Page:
Senior Allie Omens, a public policy and environmental studies major, spends her free time at Carolina tackling environmental issues, including working toward a waste-free campus.

Senior Allie Omens is pictured outside on campus with the words "Allie Omens" and "GDTBATH" on the photoEnvironmentalism and sustainability have been engrained in Carolina senior Allie Omens for as long as she can remember.

When she moved from San Diego to attend Carolina in 2016, she brought those two passions to Chapel Hill and has been tackling pressing environmental issues in the community for nearly four years.

As a Tar Heel, Omens has led two environmental student organizations, organized a conference on green business practices and brought renewable energy to low-income communities.

“Environmentalism has always been an accepted thing for me, but it’s not like that everywhere,” said Omens, a public policy and environmental studies major.. “When I got to Carolina, I found some people on campus who think like I do, and I’ve wanted to make change from there.”

That’s why she is this year’s recipient of the Three Zeros Environmental Initiative Leadership Award. The annual recognition is awarded to students who have advanced Carolina’s commitments to reducing its environmental footprint.

“Waste is a really tangible problem,” Omens said. “People deal with and create waste every single day, and yet they don’t really think about it. I challenge those around me to consider solutions to waste, thinking of it as an opportunity to redefine our consumer values.”

As the sustainability co-chair for Carolina Thrift, Omens helped create an off-campus collection system for items like furniture and home décor, which students normally throw away at the end of the school year.

The items are then sold at a discount sale at the start of the school year for students to buy for their residence halls or apartments. The proceeds from the sale support the Carolina Thrift’s Sustainability Fund, which helps other student organizations launch sustainable projects of their own.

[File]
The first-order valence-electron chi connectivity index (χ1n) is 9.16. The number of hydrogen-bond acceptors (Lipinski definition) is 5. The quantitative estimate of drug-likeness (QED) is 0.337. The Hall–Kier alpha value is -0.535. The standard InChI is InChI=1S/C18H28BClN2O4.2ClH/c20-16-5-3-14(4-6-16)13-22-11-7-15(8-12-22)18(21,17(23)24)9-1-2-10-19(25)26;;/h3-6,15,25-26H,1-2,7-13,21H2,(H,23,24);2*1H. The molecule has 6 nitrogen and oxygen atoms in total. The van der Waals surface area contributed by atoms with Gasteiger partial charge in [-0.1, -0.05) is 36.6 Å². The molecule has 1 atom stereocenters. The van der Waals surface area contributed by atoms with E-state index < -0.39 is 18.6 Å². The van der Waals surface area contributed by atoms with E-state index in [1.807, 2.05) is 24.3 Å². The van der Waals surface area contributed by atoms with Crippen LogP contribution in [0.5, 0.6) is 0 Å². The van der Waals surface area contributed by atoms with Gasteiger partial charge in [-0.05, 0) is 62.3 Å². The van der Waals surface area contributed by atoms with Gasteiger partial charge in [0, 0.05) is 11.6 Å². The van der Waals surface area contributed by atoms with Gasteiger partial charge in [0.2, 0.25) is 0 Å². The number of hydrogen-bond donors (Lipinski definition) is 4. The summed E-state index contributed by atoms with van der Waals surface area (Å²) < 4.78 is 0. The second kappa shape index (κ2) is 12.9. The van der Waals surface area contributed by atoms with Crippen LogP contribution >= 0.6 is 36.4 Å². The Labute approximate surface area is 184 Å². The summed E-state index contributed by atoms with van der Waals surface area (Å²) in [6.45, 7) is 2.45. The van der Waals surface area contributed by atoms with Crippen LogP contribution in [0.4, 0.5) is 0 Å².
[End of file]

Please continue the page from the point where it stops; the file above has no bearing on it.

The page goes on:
The process, Omens said, has created a “circular economy,” or a closed-loop system aimed at reducing waste and designing products to be continually recycled and reused.

Omens is now working to spread that model beyond Carolina.

Last month, Omens organized a conference that brought business and government leaders together to explore how circular economy practices are being used to address real business needs in the U.S. and around the globe.

“My idea for this event started out as just that: an idea,” Omens said. “This idea was to prioritize the uncomfortable conversation that our economic system is not working for us in the long term. I believe that Carolina is ready to have this conversation.”

Omens is also the president of Carolina’s environmental honors fraternity Epsilon Eta, where she leads a group of nearly 70 students in various environmental projects, including installing solar panels in low-incoming communities in Southern California.

“I want to continue to move the needle on knowledge about waste reduction and opportunities in innovation for solving environmental issues,” Omens said.

By Korie Dean, University Communications

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